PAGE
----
Exquisite Habits Of Rasûlullah

All the beautiful habits were accumulated in Rasûlullah. His beautiful habits were given to him by Allâhu ta'âlâ; he did not acquire them later by striving. He never cursed a Muslim by name, nor did he slap anybody with his blessed hand. He never took revenge for himself. He used to avenge for Allah's sake. He used to treat his relatives, companions and servants well and modestly. He was very mild and affable in his home. He used to visit the sick and attend funerals. He used to help his companions with their work and take their children on his lap. Yet his heart wasn't busy with them. His blessed soul was in the world of angels.

Fakhr-i'âlam (sall-Allâhu 'alaihi wa sallam) was the most generous of human beings. He has never been heard to say, "I don't have," about something asked from him. If he had the thing asked for, he would give it; if he didn't have it, he would not answer. The Prophet had so many great attributes and had done so many favours for so many people that the Byzantine emperors and the Persian shahs could not do enough to compete with him. But he himself liked to live in inconvenience. He led such a life that he would not even remember to eat or drink. He never used words like "Bring something to eat," or "Cook such and such food." He used to eat when they brought the meal to him, and he used to accept whatever fruit they gave him. Sometimes he ate very little for months, and he liked hunger. And sometimes he ate much. He used to eat with three fingers. He didn't drink water after meals. He used to drink water seated. When he ate with others, he used to stop eating after everybody had finished. He used to accept presents from everybody. In response to someone who had brought him a present, he used to give much more.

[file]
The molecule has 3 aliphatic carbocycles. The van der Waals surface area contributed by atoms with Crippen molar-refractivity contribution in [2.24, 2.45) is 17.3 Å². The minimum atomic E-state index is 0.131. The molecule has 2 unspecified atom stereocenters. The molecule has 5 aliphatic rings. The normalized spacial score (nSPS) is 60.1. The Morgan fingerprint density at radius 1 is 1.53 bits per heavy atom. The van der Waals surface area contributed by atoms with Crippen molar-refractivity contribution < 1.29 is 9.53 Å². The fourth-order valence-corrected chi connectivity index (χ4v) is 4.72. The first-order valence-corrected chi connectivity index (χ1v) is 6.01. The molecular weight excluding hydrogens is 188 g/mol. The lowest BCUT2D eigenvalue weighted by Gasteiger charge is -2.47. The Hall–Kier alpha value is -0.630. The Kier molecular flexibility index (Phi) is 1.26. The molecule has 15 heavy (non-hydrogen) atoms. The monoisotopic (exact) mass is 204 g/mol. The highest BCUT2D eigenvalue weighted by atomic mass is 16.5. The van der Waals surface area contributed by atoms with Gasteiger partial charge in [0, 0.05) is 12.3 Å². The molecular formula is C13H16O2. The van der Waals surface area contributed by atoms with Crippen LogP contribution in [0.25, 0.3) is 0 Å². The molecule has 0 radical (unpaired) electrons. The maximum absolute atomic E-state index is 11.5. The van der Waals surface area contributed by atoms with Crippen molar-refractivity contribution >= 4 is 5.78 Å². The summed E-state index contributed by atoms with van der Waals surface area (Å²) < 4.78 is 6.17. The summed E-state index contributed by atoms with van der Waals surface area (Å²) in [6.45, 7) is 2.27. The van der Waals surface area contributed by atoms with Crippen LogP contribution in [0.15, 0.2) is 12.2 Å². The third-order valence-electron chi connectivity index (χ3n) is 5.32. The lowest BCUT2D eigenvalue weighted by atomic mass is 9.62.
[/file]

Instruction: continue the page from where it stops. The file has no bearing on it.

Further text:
It is written in the book Kimyâ-yi Sa'âdat, "Hadrat Abû Sa'id-i Khudrî 'radiy-Allâhu ta'âlâ anh' said: Rasûlullah would give grass to an animal. He would tie up a camel. He would sweep inside his house. He would milk the sheep. He would repair a hole in his shoes. He would patch his underwears. He would eat with his servant. When his servant got tired of grinding with small millstones, he would help him. He would go shopping and bring what he had bought in a sack to his home. When he met somebody, he would be the first to greet, whether the other was poor or rich, young or old. He, first, would hold out his blessed hand when he wanted to shake hands. He held the servant, the master, the black and the white as equal. He would go wherever he was invited, no matter who invited him. He would not despise what was put in front of him to eat, even if it were only a little. He would not reserve meals from evening to morning or from morning to evening. He was good-natured. He liked to do favours. He established friendly relations with everybody. He was affable and he spoke pleasantly. He wouldn't grin as he spoke. He would look sorry, but he would not frown. He was modest, but he was not low-natured. He was majestic; that is, he would inspire respect and awe. But he was not nasty. He was polite. He was generous, but he would not waste, nor would he give anything in vain. He used to pity everybody. He always bent his blessed head forward. He would not expect anything from anybody. He who wants happiness and ease should be like him."